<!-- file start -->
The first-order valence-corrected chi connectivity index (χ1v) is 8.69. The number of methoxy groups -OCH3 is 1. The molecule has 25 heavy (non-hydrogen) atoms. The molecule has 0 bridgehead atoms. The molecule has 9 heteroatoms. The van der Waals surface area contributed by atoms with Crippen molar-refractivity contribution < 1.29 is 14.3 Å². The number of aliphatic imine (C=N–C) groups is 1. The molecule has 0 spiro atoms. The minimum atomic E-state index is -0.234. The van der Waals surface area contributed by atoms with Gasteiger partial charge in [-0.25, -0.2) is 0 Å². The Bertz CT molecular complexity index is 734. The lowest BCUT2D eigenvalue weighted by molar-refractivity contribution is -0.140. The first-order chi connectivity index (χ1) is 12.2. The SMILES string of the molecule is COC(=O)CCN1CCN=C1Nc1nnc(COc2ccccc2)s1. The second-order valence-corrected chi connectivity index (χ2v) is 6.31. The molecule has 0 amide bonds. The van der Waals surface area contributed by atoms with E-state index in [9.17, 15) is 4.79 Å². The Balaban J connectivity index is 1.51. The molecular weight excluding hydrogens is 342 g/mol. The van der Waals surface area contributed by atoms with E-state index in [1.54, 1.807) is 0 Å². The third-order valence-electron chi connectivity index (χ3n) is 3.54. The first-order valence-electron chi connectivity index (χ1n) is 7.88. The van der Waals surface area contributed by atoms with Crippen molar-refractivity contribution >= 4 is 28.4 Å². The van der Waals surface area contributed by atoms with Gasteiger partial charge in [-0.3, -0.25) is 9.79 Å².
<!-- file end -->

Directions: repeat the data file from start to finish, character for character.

The first-order valence-corrected chi connectivity index (χ1v) is 8.69. The number of methoxy groups -OCH3 is 1. The molecule has 25 heavy (non-hydrogen) atoms. The molecule has 0 bridgehead atoms. The molecule has 9 heteroatoms. The van der Waals surface area contributed by atoms with Crippen molar-refractivity contribution < 1.29 is 14.3 Å². The number of aliphatic imine (C=N–C) groups is 1. The molecule has 0 spiro atoms. The minimum atomic E-state index is -0.234. The van der Waals surface area contributed by atoms with Gasteiger partial charge in [-0.25, -0.2) is 0 Å². The Bertz CT molecular complexity index is 734. The lowest BCUT2D eigenvalue weighted by molar-refractivity contribution is -0.140. The first-order chi connectivity index (χ1) is 12.2. The SMILES string of the molecule is COC(=O)CCN1CCN=C1Nc1nnc(COc2ccccc2)s1. The second-order valence-corrected chi connectivity index (χ2v) is 6.31. The molecule has 0 amide bonds. The van der Waals surface area contributed by atoms with E-state index in [9.17, 15) is 4.79 Å². The Balaban J connectivity index is 1.51. The molecular weight excluding hydrogens is 342 g/mol. The van der Waals surface area contributed by atoms with E-state index in [1.54, 1.807) is 0 Å². The third-order valence-electron chi connectivity index (χ3n) is 3.54. The first-order valence-electron chi connectivity index (χ1n) is 7.88. The van der Waals surface area contributed by atoms with Crippen molar-refractivity contribution >= 4 is 28.4 Å². The van der Waals surface area contributed by atoms with Gasteiger partial charge in [-0.3, -0.25) is 9.79 Å².